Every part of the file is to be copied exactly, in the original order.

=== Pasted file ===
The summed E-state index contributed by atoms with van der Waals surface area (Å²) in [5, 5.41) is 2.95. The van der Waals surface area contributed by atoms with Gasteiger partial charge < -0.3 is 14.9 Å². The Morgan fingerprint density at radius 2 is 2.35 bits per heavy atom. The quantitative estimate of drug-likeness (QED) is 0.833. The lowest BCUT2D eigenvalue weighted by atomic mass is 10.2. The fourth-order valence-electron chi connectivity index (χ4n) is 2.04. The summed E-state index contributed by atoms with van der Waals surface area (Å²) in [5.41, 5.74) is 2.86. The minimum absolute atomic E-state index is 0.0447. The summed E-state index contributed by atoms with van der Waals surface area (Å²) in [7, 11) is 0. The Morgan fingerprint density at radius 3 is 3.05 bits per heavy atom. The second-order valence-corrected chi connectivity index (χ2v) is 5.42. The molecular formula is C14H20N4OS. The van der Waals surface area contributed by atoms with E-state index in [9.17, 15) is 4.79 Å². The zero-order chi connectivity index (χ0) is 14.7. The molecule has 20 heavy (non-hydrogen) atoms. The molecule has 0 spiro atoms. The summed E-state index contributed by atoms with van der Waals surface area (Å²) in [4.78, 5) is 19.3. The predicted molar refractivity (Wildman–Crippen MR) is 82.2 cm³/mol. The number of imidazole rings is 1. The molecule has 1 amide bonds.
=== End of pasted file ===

The summed E-state index contributed by atoms with van der Waals surface area (Å²) in [5, 5.41) is 2.95. The van der Waals surface area contributed by atoms with Gasteiger partial charge < -0.3 is 14.9 Å². The Morgan fingerprint density at radius 2 is 2.35 bits per heavy atom. The quantitative estimate of drug-likeness (QED) is 0.833. The lowest BCUT2D eigenvalue weighted by atomic mass is 10.2. The fourth-order valence-electron chi connectivity index (χ4n) is 2.04. The summed E-state index contributed by atoms with van der Waals surface area (Å²) in [5.41, 5.74) is 2.86. The minimum absolute atomic E-state index is 0.0447. The summed E-state index contributed by atoms with van der Waals surface area (Å²) in [7, 11) is 0. The Morgan fingerprint density at radius 3 is 3.05 bits per heavy atom. The second-order valence-corrected chi connectivity index (χ2v) is 5.42. The molecular formula is C14H20N4OS. The van der Waals surface area contributed by atoms with E-state index in [9.17, 15) is 4.79 Å². The zero-order chi connectivity index (χ0) is 14.7. The molecule has 20 heavy (non-hydrogen) atoms. The molecule has 0 spiro atoms. The summed E-state index contributed by atoms with van der Waals surface area (Å²) in [4.78, 5) is 19.3. The predicted molar refractivity (Wildman–Crippen MR) is 82.2 cm³/mol. The number of imidazole rings is 1. The molecule has 1 amide bonds.